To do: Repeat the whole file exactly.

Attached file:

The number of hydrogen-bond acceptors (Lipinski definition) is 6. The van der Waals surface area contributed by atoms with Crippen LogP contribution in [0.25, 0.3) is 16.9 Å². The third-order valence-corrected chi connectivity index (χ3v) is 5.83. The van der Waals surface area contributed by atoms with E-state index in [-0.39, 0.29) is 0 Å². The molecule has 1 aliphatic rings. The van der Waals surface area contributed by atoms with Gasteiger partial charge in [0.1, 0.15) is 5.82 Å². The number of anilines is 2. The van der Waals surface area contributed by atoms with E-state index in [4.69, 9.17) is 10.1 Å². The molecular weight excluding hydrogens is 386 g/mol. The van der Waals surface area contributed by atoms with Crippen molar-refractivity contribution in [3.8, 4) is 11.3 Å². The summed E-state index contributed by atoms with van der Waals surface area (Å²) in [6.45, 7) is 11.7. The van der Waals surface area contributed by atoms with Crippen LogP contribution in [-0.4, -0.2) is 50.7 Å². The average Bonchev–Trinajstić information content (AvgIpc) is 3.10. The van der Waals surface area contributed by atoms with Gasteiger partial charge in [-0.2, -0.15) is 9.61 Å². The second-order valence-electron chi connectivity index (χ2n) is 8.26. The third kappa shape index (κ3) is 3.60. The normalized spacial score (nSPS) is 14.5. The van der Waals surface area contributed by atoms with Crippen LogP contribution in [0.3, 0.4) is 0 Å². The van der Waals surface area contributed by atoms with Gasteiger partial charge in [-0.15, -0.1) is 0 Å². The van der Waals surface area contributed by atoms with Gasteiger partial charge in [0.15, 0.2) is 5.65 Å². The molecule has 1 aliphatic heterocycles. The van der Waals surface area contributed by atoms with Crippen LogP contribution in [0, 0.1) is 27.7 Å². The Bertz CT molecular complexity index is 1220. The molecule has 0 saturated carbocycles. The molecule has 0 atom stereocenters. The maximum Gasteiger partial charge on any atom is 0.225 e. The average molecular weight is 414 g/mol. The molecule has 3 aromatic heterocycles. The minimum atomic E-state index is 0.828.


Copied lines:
The number of hydrogen-bond acceptors (Lipinski definition) is 6. The van der Waals surface area contributed by atoms with Crippen LogP contribution in [0.25, 0.3) is 16.9 Å². The third-order valence-corrected chi connectivity index (χ3v) is 5.83. The van der Waals surface area contributed by atoms with E-state index in [-0.39, 0.29) is 0 Å². The molecule has 1 aliphatic rings. The van der Waals surface area contributed by atoms with Gasteiger partial charge in [0.1, 0.15) is 5.82 Å². The number of anilines is 2. The van der Waals surface area contributed by atoms with E-state index in [4.69, 9.17) is 10.1 Å². The molecular weight excluding hydrogens is 386 g/mol. The van der Waals surface area contributed by atoms with Crippen molar-refractivity contribution in [3.8, 4) is 11.3 Å². The summed E-state index contributed by atoms with van der Waals surface area (Å²) in [6.45, 7) is 11.7. The van der Waals surface area contributed by atoms with Crippen LogP contribution in [-0.4, -0.2) is 50.7 Å². The average Bonchev–Trinajstić information content (AvgIpc) is 3.10. The van der Waals surface area contributed by atoms with Gasteiger partial charge in [-0.2, -0.15) is 9.61 Å². The second-order valence-electron chi connectivity index (χ2n) is 8.26. The third kappa shape index (κ3) is 3.60. The normalized spacial score (nSPS) is 14.5. The van der Waals surface area contributed by atoms with Crippen LogP contribution in [0.3, 0.4) is 0 Å². The van der Waals surface area contributed by atoms with Gasteiger partial charge in [-0.15, -0.1) is 0 Å². The van der Waals surface area contributed by atoms with Gasteiger partial charge in [0.15, 0.2) is 5.65 Å². The molecule has 1 aliphatic heterocycles. The van der Waals surface area contributed by atoms with Crippen LogP contribution in [0, 0.1) is 27.7 Å². The Bertz CT molecular complexity index is 1220. The molecule has 0 saturated carbocycles. The molecule has 0 atom stereocenters. The maximum Gasteiger partial charge on any atom is 0.225 e. The average molecular weight is 414 g/mol. The molecule has 3 aromatic heterocycles. The minimum atomic E-state index is 0.828.